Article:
Manganese dioxide (MnO<sub>2</sub>) is considered as one of the most attractive compound among the manganese oxide phases
due to its fundamental chemical and physical properties, its use in energy-storage devices, electrochemical applications,
and biosensors. There have been limited attempts to grow high quality MnO<sub>2</sub> thin films where high pressure and low
substrate temperature are targeted to promote the formation of this phase. In this work, we have exploited the flexibility
of Pulsed Laser Deposition (PLD) in order to synthesize thin films of MnO<sub>2</sub> on Si substrates by laser ablation of a MnO
target in oxygen gas ambient. Substrate temperature was varied from 25 to 800 °C aiming to grow films of good
crystalline quality while investigating the temperature range where MnO<sup>2</sup> phase is expected to be stable. We have also investigated the effect of oxygen pressure which was varied from 10 to 500 mTorr. X-ray diffraction and Fourier Transform Infra-Red analyses have confirmed the formation of the MnO<sup>2</sup> phase for pressures above 250 mTorr, and an optimal deposition temperature of 500 °C, while Mn<sub>2</sub>O<sub>3</sub> is obtained in the range between 550 and 650 °C. Further increase in deposition temperature led to pure Mn<sub>3</sub>O<sub>4</sub> films. Atomic Force Microscopy imaging confirms the nanograined surface structure of the MnO<sub>2</sub> films, with a typical grain size of 30 nm.
We present a novel approach to enhance light emission in Si and demonstrate sub-bandgap light-emitting diodes (LED) based on the introduction of point defects. Ion implantation, pulsed laser melting and rapid thermal annealing were used to create LEDs containing self-interstitial-rich optically active regions. Procedures to fabricate LEDs on a bulk silicon substrate and on a silicon-on-insulator (SOI) wafer will be presented, and methods to improve device performances will be discussed. The control and utilization of point defects represents a new approach toward creating Si in a stable, optically active form for Si-based optoelectronics.
The interaction of the highly energetic pulsed excimer laser beam with a target material induces non-equilibrium physico-chemical processes which could be harnessed to synthesize a variety of novel and technologically attractive materials that are difficult to grow using more conventional thin film deposition techniques. In this paper, recent advances on two excimer laser based techniques that we have used in the processing of thin films and surfaces will be presented. First, we demonstrate the synthesis, by Pulsed Laser Melting (PLM), of silicon supersaturated with sulfur at concentrations several orders of magnitude greater than the solubility limit of silicon alloys, with strong sub-bandgap optical absorption. This material has potential applications in the fabrication of Si-based opto-electronic devices. Second, the capability of Remote Plasma Pulsed Laser Deposition (RP-PLD) in synthesizing the meta-stable half-metallic CrO<sub>2</sub> compound that is of great interest in the field of spintronics was assessed. Infra-Red spectroscopy and Magnetic Force Microscopy indicate that the use of the remote plasma is beneficial to the formation of the CrO<sub>2</sub> phase, at a deposition pressure of 30 mTorr and for deposition temperature below 350 °C. Atomic Force Microscopy and Magnetic Force Microscopy studies respectively show that films containing the CrO<sub>2</sub> phase have significantly different surface topography and magnetic characteristics from those in which the Cr<sub>2</sub>O<sub>3</sub> phase is dominant.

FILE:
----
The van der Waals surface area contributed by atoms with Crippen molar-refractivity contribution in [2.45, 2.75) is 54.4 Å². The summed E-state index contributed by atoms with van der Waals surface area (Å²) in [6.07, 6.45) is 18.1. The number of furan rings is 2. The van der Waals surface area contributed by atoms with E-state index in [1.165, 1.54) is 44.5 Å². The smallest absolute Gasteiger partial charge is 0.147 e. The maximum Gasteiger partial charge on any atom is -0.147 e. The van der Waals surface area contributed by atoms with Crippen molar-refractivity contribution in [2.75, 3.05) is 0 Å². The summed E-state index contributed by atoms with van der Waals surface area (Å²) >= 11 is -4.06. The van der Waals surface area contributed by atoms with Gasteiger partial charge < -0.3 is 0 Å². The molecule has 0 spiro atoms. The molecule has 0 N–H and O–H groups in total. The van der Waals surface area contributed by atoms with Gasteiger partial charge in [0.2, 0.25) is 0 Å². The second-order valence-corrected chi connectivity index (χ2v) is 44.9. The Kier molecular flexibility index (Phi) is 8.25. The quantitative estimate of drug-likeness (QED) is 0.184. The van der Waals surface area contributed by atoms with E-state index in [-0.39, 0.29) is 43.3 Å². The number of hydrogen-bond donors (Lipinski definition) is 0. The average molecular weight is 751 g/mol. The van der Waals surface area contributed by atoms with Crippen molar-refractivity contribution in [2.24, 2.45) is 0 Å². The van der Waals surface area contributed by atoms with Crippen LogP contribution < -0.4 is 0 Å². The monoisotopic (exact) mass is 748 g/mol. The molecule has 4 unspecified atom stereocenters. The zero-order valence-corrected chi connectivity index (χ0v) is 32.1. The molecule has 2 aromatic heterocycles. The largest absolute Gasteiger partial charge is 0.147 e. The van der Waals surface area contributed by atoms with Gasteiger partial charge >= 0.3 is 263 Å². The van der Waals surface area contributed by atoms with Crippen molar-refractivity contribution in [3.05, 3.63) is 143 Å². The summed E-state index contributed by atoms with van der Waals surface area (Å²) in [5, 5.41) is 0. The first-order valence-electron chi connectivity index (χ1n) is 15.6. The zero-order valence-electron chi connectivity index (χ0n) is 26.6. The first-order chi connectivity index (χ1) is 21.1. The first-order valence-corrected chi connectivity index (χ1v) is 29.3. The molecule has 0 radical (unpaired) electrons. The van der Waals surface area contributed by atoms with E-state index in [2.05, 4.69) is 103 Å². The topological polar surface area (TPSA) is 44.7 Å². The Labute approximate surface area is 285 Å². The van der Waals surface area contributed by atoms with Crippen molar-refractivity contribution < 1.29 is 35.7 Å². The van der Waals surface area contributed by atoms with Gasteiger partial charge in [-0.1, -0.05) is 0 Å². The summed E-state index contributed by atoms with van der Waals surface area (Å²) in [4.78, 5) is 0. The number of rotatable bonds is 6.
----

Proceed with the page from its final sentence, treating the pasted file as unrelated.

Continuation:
We have investigated both the large area excimer laser-induced deposition of W and it silicides on GaAs to form thermally stable Schottky contacts, and the reduction of Cu(I) and Cu(II) compounds for the deposition of Cu interconnects for Si microelectronics. Using a KrF excimer laser at 25 mJ/cm<SUP>2</SUP> and a mixture of WF<SUB>6</SUB>, SiH<SUB>4</SUB> and Ar, metallic W is deposited with an average growth rate of 1 angstrom/pulse. For Cu deposition, the precursor Cu(hfac)(TMVS) gives much purer deposits than the Cu(II) compounds which have been studied. For both processes, possible deposition mechanisms are discussed in terms of gas phase and surface reactions.
Conference Committee Involvement (1)
Laser Applications in Microelectronic and Optoelectronic Manufacturing XIII
21 January 2008 | San Jose, California, United States